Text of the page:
A White Lady Cut Off Michelle Obama In A Line & Made Her Feel Like An "Invisible" Black Woman

A White Lady Cut Off Michelle Obama In A Line & Made Her Feel Like An "Invisible" Black Woman

Former FLOTUS reflected on how Black women are often treated as "threatening" or "invisible" by White people during the latest episode of her podcast.

Image Source: Getty Images/ Photo by Scott Olson

Although Michelle Obama is no longer in the White House, she continues to draw our attention to important issues through her podcast on Spotify. The mother-of-two, who is not done letting her voice and that of others be heard, recently launched The Michelle Obama Podcast, where she discusses gender, race, biography, and health with her guests, including her husband Barack Obama. During this week's episode, the former First Lady of the United States reflected on how Black women are often treated as "threatening" or "invisible" by White people. She described how exhausting this treatment was while in discussion with her guests Denielle Pemberton-Heard, Kelly Dibble, and Dr. Sharon Malone.



"What the White community doesn’t understand about being a person of color in this nation is that there are daily slights, in our workplaces where people talk over you, or people don’t even see you," said Michelle, explaining how White people remain unaware of how they benefit from and perpetuate racism. In the light of the recent incidents, where White women threatened to call the police on Black people, Michelle recounted the details of a disturbing occurrence from her time as the First Lady that made her feel trivialized and unseen. 



The 56-year-old had been out with her two daughters, Sasha and Malia, and her guest Pemberton-Heard that day, reports Washington Times. They were waiting in line to get ice cream after a soccer game and decided to let the Secret Service stand back "because we were trying to be normal." Speaking about that moment, she continued, "And there was a line. And once again: when I’m just a Black woman, I notice that White people don’t even see me. They’re not even looking at me. So I’m standing there with two little Black girls, another Black female adult, they’re in soccer uniforms. And a White woman cuts right in front of us to order, like she didn’t even see us."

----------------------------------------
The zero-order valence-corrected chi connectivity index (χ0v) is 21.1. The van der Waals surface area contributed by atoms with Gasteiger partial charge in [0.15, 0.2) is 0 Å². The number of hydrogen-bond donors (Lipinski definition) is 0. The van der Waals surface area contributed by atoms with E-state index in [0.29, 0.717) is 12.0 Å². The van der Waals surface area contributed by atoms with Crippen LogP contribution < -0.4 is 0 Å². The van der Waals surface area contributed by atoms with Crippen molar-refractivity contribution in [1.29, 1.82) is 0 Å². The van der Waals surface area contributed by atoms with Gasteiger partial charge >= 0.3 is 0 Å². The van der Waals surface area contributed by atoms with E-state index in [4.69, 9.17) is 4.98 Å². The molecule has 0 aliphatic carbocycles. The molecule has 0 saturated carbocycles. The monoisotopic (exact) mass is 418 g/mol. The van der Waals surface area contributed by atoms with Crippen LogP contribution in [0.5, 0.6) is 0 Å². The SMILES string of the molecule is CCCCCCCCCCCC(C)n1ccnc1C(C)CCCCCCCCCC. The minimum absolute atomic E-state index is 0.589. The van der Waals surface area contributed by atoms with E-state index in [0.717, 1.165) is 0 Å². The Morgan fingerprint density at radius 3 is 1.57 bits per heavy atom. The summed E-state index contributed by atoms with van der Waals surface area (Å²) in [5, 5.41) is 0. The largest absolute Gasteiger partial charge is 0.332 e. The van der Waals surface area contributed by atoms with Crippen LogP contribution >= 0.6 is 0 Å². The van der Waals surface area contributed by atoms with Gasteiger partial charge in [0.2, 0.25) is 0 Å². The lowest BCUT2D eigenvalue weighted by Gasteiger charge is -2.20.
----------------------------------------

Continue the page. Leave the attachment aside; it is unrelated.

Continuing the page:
"And the girl behind the counter almost took her order. And I had to stand up, because I know [Pemberton-Heard] was like, 'Well, I’m not gonna cause a scene with Michelle Obama.' So I stepped up and I said: 'Excuse me? You don’t see us four people standing right here, you just jumped in line?'" The most disappointing part was when the woman didn't even look Michelle in the eye. "She didn’t apologize, she never looked me in my eye, she didn’t know it was me. All she saw was a Black person or a group of Black people, or maybe she didn’t even see that. Because we were that invisible," she said.



"I can tell you a number of stories like that, when I’ve been completely incognito, during the eight years in the White House, walking the dogs on the canal, people will come up and pet my dogs, but will not look me in the eye," she continued. Michelle and her guests then went on to speak about the death of George Floyd at the hands of a White police officer, the case of Amy Cooper, a White woman who called the police on a Black man in Central Park just because he asked her to put her dog on a leash. "We talk about racism all the time. There’s a level of pain, frustration, just fatigue with being Black in America," she said. 



One of her friends said that she feels "people don’t believe" the things that Black people go through every day, instead of accusing them of being over-sensitive, reports Dailydot. At this point, Michelle interjects and says, "You mean White people. Our White friends, our White colleagues. People who don’t experience this in their lives." She continued to reflect upon what it feels like to be a Black person living in the United States. "It’s so telling of how white America views people who are not like them. You know, we don’t exist. And when we do exist we exist as a threat. And that’s exhausting," she expressed per Independent.

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